March 26, 2018 · diy ·

Hosting a Ghost Blog on GitHub Pages

I first began to use GitHub Pages to host my homepage in the start of 2018. I chose GitHub Pages, because it allows me to set the CNAME for my personal domain to mirror the GitHub Pages domain, and it will happily serve pages over the new domain name. By placing a file in the root directory of the repository, GitHub handles all the redirects and correctly serves files.

My homepage was created entirely from scratch, and I used Jeremy Thomas's Web Design in 4 minutes to get a beautiful CSS theme up and running. Learning the basics of HTML5 and CSS3 was valuable, and I'm happy to have learned how to properly use the developer tools in most browsers (learning Javascript is for another time!).

Yesterday, I finally decided to take the time to get my blog functional. I've played around with Ghost in the past, and at one point last year I had set up a Ghost blog on a VPS with nginx serving as a caching proxy. Unfortunately I never got around to consistently blogging, and maintenance of the VPS was an honest pain. Knowing how unreliable I am with taking care of the VPS, I decided that going the static page route was the best choice. Enter Buster, a tool that converts an entire Ghost Blog into a folder for the web server of your choice.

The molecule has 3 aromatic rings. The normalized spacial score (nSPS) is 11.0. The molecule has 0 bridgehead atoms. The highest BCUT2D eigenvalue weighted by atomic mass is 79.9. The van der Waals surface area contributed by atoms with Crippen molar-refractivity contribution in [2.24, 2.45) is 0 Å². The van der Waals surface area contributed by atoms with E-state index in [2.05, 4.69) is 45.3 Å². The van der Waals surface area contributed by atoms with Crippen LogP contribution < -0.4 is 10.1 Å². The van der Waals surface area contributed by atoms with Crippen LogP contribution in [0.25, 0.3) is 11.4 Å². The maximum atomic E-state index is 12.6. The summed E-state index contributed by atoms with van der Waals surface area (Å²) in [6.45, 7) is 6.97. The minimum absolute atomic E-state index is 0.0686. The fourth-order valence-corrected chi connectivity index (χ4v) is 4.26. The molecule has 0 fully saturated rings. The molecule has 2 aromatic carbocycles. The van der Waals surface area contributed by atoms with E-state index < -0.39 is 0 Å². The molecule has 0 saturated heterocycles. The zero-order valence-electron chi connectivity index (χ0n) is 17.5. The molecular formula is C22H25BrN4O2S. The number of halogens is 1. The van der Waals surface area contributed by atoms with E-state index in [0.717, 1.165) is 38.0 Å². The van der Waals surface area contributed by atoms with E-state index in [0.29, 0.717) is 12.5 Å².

I wrote a short script that when run, will convert the blog using Buster, and then push it to GitHub Pages. If you want to use this script, make sure to use SSH GitHub authentication, and make sure that the directory passed to Buster is a full path.

#!/usr/bin/env bash
python ~/buster/buster/ generate --dir=/home/yoonsik/tmp/blog
cd ~/tmp/
git clone
cd ~/tmp/
git config "yoonsikp"
git config ""
git rm -r ~/tmp/
mv ~/tmp/blog ~/tmp/
git add ~/tmp/*
git rm -f ~/tmp/
git commit -m"$(date)"
git push origin master
cd ~/
rm -R -f ~/tmp/

The obvious benefits to hosting on Github Pages is the price (free) and the zero management required.

Unfortunately, Github Pages has a problem when serving secure content over a personal domain. Github Pages has an SSL certificate for domains that match *, but this certificate won't be accepted for my personal domain. In order to get HTTPS working on the blog, I enabled a Cloudflare proxy for just Cloudflare provides a trusted SSL certificate for my personal domain, and most importantly, has an option to ignore SSL certificate errors on the backend, i.e. the only certificate error.
Update: May 3rd, 2018
Github now provides an SSL certificate for your custom domain. Now, Cloudflare acts only as my DNS nameserver.

Overall, my experience with GitHub Pages and Cloudflare has been stellar, and blog updates pushed to the repository only take a few minutes to become live.